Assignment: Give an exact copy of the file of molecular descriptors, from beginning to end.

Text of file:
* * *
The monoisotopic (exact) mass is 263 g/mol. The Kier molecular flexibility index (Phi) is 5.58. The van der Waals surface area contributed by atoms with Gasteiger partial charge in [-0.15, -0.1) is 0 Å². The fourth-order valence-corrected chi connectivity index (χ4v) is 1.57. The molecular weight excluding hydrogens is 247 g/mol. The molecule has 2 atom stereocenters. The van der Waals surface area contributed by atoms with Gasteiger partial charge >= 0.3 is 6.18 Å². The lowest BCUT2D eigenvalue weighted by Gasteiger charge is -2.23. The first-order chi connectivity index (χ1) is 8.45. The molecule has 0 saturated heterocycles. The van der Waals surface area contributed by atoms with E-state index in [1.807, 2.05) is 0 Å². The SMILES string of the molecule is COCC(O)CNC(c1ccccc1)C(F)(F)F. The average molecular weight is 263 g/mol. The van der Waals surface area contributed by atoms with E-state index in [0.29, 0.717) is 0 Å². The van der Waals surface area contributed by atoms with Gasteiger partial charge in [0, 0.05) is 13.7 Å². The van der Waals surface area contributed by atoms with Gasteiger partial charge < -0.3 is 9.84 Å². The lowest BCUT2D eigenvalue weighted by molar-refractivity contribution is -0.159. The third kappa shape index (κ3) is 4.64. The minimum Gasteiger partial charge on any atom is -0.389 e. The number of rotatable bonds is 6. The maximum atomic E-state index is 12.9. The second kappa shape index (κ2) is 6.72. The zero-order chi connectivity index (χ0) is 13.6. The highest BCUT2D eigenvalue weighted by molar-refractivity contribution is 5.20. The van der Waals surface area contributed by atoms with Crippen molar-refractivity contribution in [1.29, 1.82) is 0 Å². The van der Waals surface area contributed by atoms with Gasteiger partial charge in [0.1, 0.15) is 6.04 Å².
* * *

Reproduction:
The monoisotopic (exact) mass is 263 g/mol. The Kier molecular flexibility index (Phi) is 5.58. The van der Waals surface area contributed by atoms with Gasteiger partial charge in [-0.15, -0.1) is 0 Å². The fourth-order valence-corrected chi connectivity index (χ4v) is 1.57. The molecular weight excluding hydrogens is 247 g/mol. The molecule has 2 atom stereocenters. The van der Waals surface area contributed by atoms with Gasteiger partial charge >= 0.3 is 6.18 Å². The lowest BCUT2D eigenvalue weighted by Gasteiger charge is -2.23. The first-order chi connectivity index (χ1) is 8.45. The molecule has 0 saturated heterocycles. The van der Waals surface area contributed by atoms with E-state index in [1.807, 2.05) is 0 Å². The SMILES string of the molecule is COCC(O)CNC(c1ccccc1)C(F)(F)F. The average molecular weight is 263 g/mol. The van der Waals surface area contributed by atoms with E-state index in [0.29, 0.717) is 0 Å². The van der Waals surface area contributed by atoms with Gasteiger partial charge in [0, 0.05) is 13.7 Å². The van der Waals surface area contributed by atoms with Gasteiger partial charge < -0.3 is 9.84 Å². The lowest BCUT2D eigenvalue weighted by molar-refractivity contribution is -0.159. The third kappa shape index (κ3) is 4.64. The minimum Gasteiger partial charge on any atom is -0.389 e. The number of rotatable bonds is 6. The maximum atomic E-state index is 12.9. The second kappa shape index (κ2) is 6.72. The zero-order chi connectivity index (χ0) is 13.6. The highest BCUT2D eigenvalue weighted by molar-refractivity contribution is 5.20. The van der Waals surface area contributed by atoms with Crippen molar-refractivity contribution in [1.29, 1.82) is 0 Å². The van der Waals surface area contributed by atoms with Gasteiger partial charge in [0.1, 0.15) is 6.04 Å².